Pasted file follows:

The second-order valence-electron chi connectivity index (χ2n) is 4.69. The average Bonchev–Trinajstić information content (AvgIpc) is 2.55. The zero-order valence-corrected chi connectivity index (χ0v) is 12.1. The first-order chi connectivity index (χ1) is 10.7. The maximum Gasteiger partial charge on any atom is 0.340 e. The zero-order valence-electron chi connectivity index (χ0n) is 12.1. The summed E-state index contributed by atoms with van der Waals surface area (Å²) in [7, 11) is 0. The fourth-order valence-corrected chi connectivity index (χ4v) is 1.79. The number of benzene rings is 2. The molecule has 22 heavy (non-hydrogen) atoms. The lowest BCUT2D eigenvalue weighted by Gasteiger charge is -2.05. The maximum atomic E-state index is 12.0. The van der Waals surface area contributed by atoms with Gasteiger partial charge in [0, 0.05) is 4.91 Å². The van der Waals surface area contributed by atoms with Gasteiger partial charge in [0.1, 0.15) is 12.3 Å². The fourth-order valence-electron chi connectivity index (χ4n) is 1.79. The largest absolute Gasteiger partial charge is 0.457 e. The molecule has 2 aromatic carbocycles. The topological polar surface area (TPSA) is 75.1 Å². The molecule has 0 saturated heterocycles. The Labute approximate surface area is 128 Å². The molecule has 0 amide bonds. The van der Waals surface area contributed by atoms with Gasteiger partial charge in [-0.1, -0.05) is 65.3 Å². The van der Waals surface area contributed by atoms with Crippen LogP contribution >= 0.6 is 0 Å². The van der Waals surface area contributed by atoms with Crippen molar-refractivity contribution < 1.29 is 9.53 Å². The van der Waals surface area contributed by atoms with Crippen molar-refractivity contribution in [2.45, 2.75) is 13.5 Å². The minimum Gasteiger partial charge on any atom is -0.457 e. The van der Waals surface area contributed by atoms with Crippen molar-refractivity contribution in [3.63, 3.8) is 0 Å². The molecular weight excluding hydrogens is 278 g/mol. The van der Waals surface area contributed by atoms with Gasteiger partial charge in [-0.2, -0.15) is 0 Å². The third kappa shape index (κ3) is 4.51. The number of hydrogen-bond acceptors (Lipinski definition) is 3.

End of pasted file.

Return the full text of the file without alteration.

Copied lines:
The second-order valence-electron chi connectivity index (χ2n) is 4.69. The average Bonchev–Trinajstić information content (AvgIpc) is 2.55. The zero-order valence-corrected chi connectivity index (χ0v) is 12.1. The first-order chi connectivity index (χ1) is 10.7. The maximum Gasteiger partial charge on any atom is 0.340 e. The zero-order valence-electron chi connectivity index (χ0n) is 12.1. The summed E-state index contributed by atoms with van der Waals surface area (Å²) in [7, 11) is 0. The fourth-order valence-corrected chi connectivity index (χ4v) is 1.79. The number of benzene rings is 2. The molecule has 22 heavy (non-hydrogen) atoms. The lowest BCUT2D eigenvalue weighted by Gasteiger charge is -2.05. The maximum atomic E-state index is 12.0. The van der Waals surface area contributed by atoms with Gasteiger partial charge in [0, 0.05) is 4.91 Å². The van der Waals surface area contributed by atoms with Gasteiger partial charge in [0.1, 0.15) is 12.3 Å². The fourth-order valence-electron chi connectivity index (χ4n) is 1.79. The largest absolute Gasteiger partial charge is 0.457 e. The molecule has 2 aromatic carbocycles. The topological polar surface area (TPSA) is 75.1 Å². The molecule has 0 saturated heterocycles. The Labute approximate surface area is 128 Å². The molecule has 0 amide bonds. The van der Waals surface area contributed by atoms with Gasteiger partial charge in [-0.1, -0.05) is 65.3 Å². The van der Waals surface area contributed by atoms with Crippen LogP contribution >= 0.6 is 0 Å². The van der Waals surface area contributed by atoms with Crippen molar-refractivity contribution < 1.29 is 9.53 Å². The van der Waals surface area contributed by atoms with Crippen molar-refractivity contribution in [2.45, 2.75) is 13.5 Å². The minimum Gasteiger partial charge on any atom is -0.457 e. The van der Waals surface area contributed by atoms with Crippen molar-refractivity contribution in [3.63, 3.8) is 0 Å². The molecular weight excluding hydrogens is 278 g/mol. The van der Waals surface area contributed by atoms with Gasteiger partial charge in [-0.2, -0.15) is 0 Å². The third kappa shape index (κ3) is 4.51. The number of hydrogen-bond acceptors (Lipinski definition) is 3.